When it comes to private browsing, most Internet users tend to think it allows them to browse anonymously. I can’t help but feel that there are still many people don’t know what private browsing is. And they trust private browsing too much.
Does private browsing really protect your privacy? What can private browsing do for you?
In this article, we will explain how private browsing works and what does it do for you. Keep on reading and you will be able to answer the questions above.
What can and cannot browser’s private browsing do?
Privacy mode only protects your activities from other users on the local device
As a mode that runs on the local browsers, it has a different name in different browsers. For Google Chrome, it is called Incognito Mode. What does it really do for you when you browse websites in a private window? According to Google Chrome, it won’t save the following information:
- Your browsing history
- Cookies and website data
- Information entered in forms
They are all stored on the local device during web browsing. The advantage of this mode is that it prevents other users of this device from accessing your browsing history or even bypassing filling your account and password to log into your account. It will effectively prevent others from accessing and stealing your personal information and property through the device you used.
At the same time, Chrome’s incognito window also tells you who can still track your web activity.
The website you visit: when a user visits a website, the user’s IP address is directly exposed to the website, so the website can still know that you have visited the website. Even everything you read about the site is recorded after you log into your account on the website.
Your employer or your school: many companies and schools now set a private network that only uses one IP to connect the Internet. When this IP receives a request from the Intranet IP, it will forward the request to the target website. Once the website responses to the request, this IP will send the data back to that Intranet IP. Employers and schools can still know which website you are visiting. For HTTP sites, employers and schools can keep a track of which sites you have visited, what content you have read, how long you have stayed on each website and so on. For sites protected by HTTPS, it is harder to perform an HTTPS decryption (or man in the middle attack). Therefore, schools and employers can only know which sites you have visited. Unsecured Internet connections, such as free public WiFi, can also expose your browsing history to others.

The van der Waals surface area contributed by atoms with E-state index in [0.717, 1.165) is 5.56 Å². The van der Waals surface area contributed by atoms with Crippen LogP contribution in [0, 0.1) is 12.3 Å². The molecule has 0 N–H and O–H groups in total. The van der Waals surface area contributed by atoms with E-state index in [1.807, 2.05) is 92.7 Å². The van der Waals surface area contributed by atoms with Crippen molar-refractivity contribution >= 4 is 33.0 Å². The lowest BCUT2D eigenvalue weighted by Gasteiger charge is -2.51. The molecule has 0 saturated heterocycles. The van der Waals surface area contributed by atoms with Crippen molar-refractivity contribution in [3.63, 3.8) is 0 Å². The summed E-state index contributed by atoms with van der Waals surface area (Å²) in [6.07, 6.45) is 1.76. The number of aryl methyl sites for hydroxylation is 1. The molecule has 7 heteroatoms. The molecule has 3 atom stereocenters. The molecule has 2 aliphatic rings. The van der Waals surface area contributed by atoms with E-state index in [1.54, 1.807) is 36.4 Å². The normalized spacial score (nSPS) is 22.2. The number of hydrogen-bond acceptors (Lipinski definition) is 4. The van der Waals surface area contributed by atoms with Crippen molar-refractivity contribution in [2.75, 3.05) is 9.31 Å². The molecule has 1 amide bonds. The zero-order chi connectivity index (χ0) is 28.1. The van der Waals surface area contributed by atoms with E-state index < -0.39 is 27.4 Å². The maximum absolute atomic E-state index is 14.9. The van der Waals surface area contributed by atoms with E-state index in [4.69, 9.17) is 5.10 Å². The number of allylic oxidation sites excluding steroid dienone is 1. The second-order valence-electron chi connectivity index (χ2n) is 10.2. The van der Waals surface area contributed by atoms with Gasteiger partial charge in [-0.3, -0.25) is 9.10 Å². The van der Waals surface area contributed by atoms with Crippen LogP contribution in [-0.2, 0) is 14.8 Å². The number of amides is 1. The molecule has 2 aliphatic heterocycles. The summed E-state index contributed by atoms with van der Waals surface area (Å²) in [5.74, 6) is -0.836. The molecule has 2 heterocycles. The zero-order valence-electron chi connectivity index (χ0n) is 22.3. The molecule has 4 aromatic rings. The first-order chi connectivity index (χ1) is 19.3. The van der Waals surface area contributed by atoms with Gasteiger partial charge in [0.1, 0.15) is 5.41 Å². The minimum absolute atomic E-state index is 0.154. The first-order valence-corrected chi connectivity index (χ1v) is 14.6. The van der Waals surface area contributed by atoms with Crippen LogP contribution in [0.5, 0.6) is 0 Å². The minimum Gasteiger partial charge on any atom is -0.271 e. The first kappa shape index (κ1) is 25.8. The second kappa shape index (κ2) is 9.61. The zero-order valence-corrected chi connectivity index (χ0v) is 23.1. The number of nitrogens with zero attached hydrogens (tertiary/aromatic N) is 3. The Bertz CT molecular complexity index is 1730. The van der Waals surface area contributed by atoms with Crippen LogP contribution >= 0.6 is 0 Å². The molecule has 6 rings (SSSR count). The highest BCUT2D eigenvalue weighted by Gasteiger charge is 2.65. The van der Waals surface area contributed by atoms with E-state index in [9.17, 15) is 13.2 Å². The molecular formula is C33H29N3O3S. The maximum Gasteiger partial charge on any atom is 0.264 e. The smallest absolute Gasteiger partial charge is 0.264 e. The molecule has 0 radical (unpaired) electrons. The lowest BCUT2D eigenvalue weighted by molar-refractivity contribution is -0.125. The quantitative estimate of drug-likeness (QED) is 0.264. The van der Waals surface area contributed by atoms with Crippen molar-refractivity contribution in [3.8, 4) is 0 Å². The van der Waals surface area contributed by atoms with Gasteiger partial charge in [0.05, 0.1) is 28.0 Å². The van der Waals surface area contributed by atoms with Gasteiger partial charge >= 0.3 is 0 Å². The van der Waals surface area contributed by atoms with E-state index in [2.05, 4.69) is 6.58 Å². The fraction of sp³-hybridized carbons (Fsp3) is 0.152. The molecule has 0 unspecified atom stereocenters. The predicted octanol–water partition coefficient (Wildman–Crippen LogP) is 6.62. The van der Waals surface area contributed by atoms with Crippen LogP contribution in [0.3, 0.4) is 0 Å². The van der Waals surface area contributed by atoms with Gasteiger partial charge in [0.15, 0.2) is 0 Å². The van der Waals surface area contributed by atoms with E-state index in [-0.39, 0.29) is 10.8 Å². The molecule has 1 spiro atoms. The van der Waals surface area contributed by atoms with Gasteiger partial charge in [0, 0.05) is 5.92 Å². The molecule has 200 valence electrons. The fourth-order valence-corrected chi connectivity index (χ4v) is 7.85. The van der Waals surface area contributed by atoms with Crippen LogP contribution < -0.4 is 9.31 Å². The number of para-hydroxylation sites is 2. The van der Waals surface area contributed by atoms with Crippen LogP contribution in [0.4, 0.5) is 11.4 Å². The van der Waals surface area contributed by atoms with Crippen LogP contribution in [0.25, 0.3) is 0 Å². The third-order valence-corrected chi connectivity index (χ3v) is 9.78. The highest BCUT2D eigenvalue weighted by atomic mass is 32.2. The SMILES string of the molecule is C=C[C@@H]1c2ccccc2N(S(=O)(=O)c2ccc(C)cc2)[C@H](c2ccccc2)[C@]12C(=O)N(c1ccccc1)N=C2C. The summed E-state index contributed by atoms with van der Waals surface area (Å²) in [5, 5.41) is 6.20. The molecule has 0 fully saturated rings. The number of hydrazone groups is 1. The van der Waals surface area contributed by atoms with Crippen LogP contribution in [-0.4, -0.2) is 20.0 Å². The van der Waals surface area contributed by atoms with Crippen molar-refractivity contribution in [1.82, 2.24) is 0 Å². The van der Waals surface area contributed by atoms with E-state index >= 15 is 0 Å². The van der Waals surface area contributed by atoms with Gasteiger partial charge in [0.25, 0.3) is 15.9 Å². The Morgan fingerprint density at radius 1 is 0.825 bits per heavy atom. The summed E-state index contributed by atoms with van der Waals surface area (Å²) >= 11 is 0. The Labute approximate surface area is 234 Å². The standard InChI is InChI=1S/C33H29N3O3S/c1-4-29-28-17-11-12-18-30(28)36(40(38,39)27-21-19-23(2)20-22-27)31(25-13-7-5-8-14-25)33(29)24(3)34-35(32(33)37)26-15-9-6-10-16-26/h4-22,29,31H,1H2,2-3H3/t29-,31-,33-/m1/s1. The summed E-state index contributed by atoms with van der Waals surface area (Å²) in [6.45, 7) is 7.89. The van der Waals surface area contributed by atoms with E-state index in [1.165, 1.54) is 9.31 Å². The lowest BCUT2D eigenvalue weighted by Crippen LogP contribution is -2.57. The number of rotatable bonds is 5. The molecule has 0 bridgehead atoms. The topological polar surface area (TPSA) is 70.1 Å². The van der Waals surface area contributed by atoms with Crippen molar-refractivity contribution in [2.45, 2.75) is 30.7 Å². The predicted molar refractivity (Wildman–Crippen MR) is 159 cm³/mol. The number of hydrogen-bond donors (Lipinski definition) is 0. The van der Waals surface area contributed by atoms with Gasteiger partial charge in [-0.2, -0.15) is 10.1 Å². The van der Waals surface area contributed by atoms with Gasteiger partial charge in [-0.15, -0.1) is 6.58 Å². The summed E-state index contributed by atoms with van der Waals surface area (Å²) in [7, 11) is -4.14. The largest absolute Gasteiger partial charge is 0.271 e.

Your Internet service provider: we can see that a user’s request should always be sent to the Internet service provider and then to the website the user wants to visit. Thus, your web activity is still visible to your ISP.
Some browser plug-ins: most browser plug-ins can instantly read which web pages the user has visited. If the plug-in is designed to collect user data, chances are good that it will gather your information even in the private browsing unless you disable the plug-in.
Privacy browsing is also useful in some cases
As mentioned above, one of the most important uses is to protect your browsing history from being accessed by others with whom you share computers. It can protect your private data from being used maliciously.
Besides, private browsing also protects us from malicious advertising. I believe that many people have ever been troubled by some advertisements. After searching for a product on Amazon, you will be displayed with many ads about this product on other websites or in other apps. Companies keep a track of your web activity to send such targeted ads to you to persuade you into buying this product.
If you want to know more uses about private browsing, you can read this article. As long as you are clear about what private browsing can do for you, you will be able to make full use of it.
Generally, companies like Google collect your personal data to provide better services for you. While some companies just want to make money off your private information. They use tracking cookies to steal user data and sell it to third parties. For them, money comes first.
Therefore, Internet users should really be careful about online tracking. Although it is impossible to be completely anonymous online, you can still take some measures to avoid falling a victim to data breaches. The most important thing is to raise your awareness of online security and privacy. Let’s get started with a VPN service. It can not only encrypt your Internet traffic but also hide your IP address.